Can nose-picking lead to secretive eating?
I believe it can.
And, for me, I blame Bryan Qualls.
When I was a young kid, I had no self-judgment or shame around what, or how much, food I ate.
I had no self-awareness around such things either.
From where I stood, no one seemed to be watching what I was eating. Why would they? I was blissfully unaware that such an idea even existed in the world or that it had plagued generations of women in my family.
I was, however, aware that nose-picking was a no-no.
It wasn’t ladylike.
It was gross.
That’s what Kleenex is for.
Some story about boogers being the body’s way of rounding up all the germs that don’t belong there as a way of eliminating them. If the nose is a trash receptacle, the snot gathers the trash and the Kleenex is the dumping ground.
Or so “they" said.
I didn’t mind picking my nose. I didn’t mind eating what I found. I didn’t mind the saltiness. What was the big deal? It didn’t taste like a trash heap!
But, when adults saw me pick my nose, it was met with crinkled noses and finger-wagging, so I learned to pick in private.
In third grade, I was sitting in the Vandever Elementary School cafeteria at lunchtime. We had these long, rectangular white tables that were hinged in the middle so they could fold up to be rolled out of the way. The cafeteria was also the gymnasium. Attached to the tables were these small, round blue seats. There were rows of tables, probably over one hundred kids all having lunch at the same time.
I was sitting with a group of friends when I was overcome with the immediate need to pick my nose.
Knowing it was frowned upon in certain circles, I made the mature decision to swivel myself around so my back was to my friends. I didn’t want to expose any of them to the moral catch-twenty-two of how to handle witnessing my actions. I wanted to protect them.
I circled my body around to the right. Picked. Licked. And circled back around.
What my not-yet-fully developed brain was unaware of was that you didn’t have to be seated at my lunch table in order to see me.
Before I could complete the circle-back, I locked eyes with Bryan Qualls.
Bryan was not sitting at my lunch table.
Bryan was sitting at the table behind mine. Once I landed my initial swivel, he had a front-row seat to my clandestine conduct.
“Ew!” he said out loud as I was removing my right index finger from my mouth.
Sharp inhale. Shift eyes. Swivel back to face friends. Say a prayer Bryan drops it.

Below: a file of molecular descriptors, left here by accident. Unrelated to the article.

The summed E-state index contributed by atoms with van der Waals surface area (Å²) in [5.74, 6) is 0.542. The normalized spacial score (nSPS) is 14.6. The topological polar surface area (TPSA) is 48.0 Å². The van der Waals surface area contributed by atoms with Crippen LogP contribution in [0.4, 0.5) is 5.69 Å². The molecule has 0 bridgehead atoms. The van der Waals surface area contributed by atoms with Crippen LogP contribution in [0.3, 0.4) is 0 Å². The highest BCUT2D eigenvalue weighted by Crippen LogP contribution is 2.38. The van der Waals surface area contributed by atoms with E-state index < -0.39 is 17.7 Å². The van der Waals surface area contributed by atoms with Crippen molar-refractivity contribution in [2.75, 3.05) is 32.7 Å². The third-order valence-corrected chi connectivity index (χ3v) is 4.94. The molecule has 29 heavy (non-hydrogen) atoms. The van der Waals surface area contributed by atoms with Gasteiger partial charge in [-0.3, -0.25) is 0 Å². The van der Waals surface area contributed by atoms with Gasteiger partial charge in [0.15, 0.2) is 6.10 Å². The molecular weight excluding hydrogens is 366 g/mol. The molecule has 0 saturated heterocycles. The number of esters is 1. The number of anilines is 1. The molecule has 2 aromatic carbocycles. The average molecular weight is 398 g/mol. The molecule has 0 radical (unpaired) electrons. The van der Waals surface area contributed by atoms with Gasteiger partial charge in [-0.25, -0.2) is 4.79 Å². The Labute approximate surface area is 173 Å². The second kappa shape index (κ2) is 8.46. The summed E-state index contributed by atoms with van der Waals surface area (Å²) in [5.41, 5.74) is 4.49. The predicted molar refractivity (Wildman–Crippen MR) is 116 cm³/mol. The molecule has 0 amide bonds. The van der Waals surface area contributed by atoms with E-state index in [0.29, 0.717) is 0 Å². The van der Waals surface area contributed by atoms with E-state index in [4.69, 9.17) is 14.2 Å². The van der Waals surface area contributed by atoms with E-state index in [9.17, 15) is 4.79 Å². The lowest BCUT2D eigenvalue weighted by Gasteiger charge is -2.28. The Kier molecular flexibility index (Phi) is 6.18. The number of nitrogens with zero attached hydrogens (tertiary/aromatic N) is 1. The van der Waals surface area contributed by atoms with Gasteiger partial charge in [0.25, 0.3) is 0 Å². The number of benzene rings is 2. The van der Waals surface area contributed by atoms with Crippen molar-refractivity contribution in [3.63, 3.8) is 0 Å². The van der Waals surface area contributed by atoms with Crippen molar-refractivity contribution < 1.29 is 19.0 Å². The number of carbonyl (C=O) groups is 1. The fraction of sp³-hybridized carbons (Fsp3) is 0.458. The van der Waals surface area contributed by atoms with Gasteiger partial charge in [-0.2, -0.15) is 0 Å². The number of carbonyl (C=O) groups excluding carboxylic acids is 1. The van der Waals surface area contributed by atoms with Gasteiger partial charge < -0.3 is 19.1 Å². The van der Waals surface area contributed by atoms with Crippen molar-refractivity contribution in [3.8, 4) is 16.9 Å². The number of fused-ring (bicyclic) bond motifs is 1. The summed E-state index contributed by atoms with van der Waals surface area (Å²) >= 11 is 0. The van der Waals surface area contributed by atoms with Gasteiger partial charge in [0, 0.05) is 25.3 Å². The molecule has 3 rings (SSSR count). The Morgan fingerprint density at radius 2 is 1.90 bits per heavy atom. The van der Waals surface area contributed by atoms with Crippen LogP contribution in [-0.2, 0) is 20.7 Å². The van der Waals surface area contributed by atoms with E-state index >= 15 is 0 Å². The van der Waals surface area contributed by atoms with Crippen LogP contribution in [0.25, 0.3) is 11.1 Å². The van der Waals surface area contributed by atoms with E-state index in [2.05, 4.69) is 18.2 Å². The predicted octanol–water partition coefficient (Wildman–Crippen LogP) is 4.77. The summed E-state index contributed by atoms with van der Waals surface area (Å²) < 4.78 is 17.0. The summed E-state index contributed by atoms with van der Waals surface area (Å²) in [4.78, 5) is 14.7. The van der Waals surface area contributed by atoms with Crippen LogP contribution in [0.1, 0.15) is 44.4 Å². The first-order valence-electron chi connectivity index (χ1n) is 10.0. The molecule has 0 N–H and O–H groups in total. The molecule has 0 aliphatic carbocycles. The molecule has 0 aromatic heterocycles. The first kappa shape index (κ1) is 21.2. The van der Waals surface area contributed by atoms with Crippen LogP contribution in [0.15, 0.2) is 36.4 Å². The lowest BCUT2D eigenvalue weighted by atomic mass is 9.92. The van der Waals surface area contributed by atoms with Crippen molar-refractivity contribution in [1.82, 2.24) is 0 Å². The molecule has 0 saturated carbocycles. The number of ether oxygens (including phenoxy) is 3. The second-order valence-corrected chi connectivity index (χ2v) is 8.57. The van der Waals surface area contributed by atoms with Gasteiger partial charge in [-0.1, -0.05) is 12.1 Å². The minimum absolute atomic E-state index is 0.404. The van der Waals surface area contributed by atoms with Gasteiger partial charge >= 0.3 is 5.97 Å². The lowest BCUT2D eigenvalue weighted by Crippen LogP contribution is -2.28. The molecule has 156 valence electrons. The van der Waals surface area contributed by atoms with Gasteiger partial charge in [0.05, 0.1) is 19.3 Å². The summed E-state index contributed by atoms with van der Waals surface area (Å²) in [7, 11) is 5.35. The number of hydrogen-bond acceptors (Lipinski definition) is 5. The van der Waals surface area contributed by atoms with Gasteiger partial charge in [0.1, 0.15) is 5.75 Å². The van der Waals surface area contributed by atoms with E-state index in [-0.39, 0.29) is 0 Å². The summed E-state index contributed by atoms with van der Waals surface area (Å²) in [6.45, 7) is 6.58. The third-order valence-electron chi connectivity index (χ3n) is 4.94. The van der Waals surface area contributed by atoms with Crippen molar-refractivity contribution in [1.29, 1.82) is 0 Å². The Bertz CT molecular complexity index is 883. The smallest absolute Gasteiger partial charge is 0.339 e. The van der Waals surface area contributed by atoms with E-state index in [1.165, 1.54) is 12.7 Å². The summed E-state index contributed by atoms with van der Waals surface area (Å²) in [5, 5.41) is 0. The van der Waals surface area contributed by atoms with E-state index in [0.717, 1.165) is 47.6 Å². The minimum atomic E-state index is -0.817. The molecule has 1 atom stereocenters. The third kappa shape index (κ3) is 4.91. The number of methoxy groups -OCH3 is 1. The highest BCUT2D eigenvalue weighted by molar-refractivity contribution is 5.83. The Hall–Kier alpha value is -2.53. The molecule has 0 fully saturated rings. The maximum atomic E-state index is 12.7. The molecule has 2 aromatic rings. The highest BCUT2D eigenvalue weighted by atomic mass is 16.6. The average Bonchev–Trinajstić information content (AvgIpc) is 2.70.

If he leaned over to snitch on me to a friend, I’ll never know. I re-engaged with my friends at the table and didn’t chance a glance over my shoulder.
But, the damage was done.
The shame cycle was unleashed.
I’d been seen. Called out. “Ew”ed at.
If I wanted to safely do a deep dive down my nasal passage, it would have to be in isolation.
It was around this time I started gaining weight, too.
I’m not blaming my weight gain on Bryan Qualls.
I’m not blaming my weight gain on my nose-picking.
I’m simply laying out the facts.
I am, however, blaming this particular cycle of shame on Bryan and his choices that day.
As I gained weight, I started to learn that, in addition to picking my nose, adding weight to my frame was not a desired “look”.
I also became aware that if adults saw me eat food, they could comment on it.
If they didn’t, they couldn’t.
So, I started eating certain items in secret.
Instead of grabbing a cookie and eating it, regardless of who was around, I would covertly grab two cookies, acting as if it was just one, and then casually hurry to my room so I could eat both while my mom thought I was only having one.
This surreptitious sneaking followed me into adulthood.
As a single person, it was pretty easy to eat what I wanted, when I wanted, without the intrusive eyes of others.
Once I got married, I had to be a little more stealthy.
I might grab a piece of chocolate and pop it in my mouth as soon as my husband left the room to use the bathroom. I had to keep an eye on mounting evidence, so I would make sure to bury the wrappers in the trashcan. I knew better than to let them accumulate on the top.
There were occasions when I came close to being found out. My husband might come back from the bathroom and want a kiss. It’s hard to hide peanut-butter-and-chocolate breath at close range.
The risk was more of being called out than found out. The unknowingly nosy detective’s reaction determined my emotional response. If they commented in a way that conveyed a sense of “ew”, I felt caught and steeped in shame. If they ignored it or commented in a playful way, I dodged a bullet but took note to avoid facing that risk again in the future.
As I discovered food allergies to gluten and dairy, I would find myself partaking in birthday cake and jokingly telling my friends, “Don’t tell my body” meaning “don’t tell my body I’m eating these offensive foods that make me feel like trash”.
As if my body wasn’t acutely aware of every morsel I munched.
Who did I think I was fooling?
It started with hiding my booger consumption from Bryan Qualls.
Then, it was food consumption.
I avoided being seen in order to not feel shame at the hands of someone else’s reaction to my behavior.
Over time, I didn’t need an external person to see me. Or judge me.
I saw myself.
I didn’t need Bryan to say “ew”.
I was saying “ew”.
So, just like I hid from Bryan, I had to hide from me.
Don’t tell my body.
She already knows.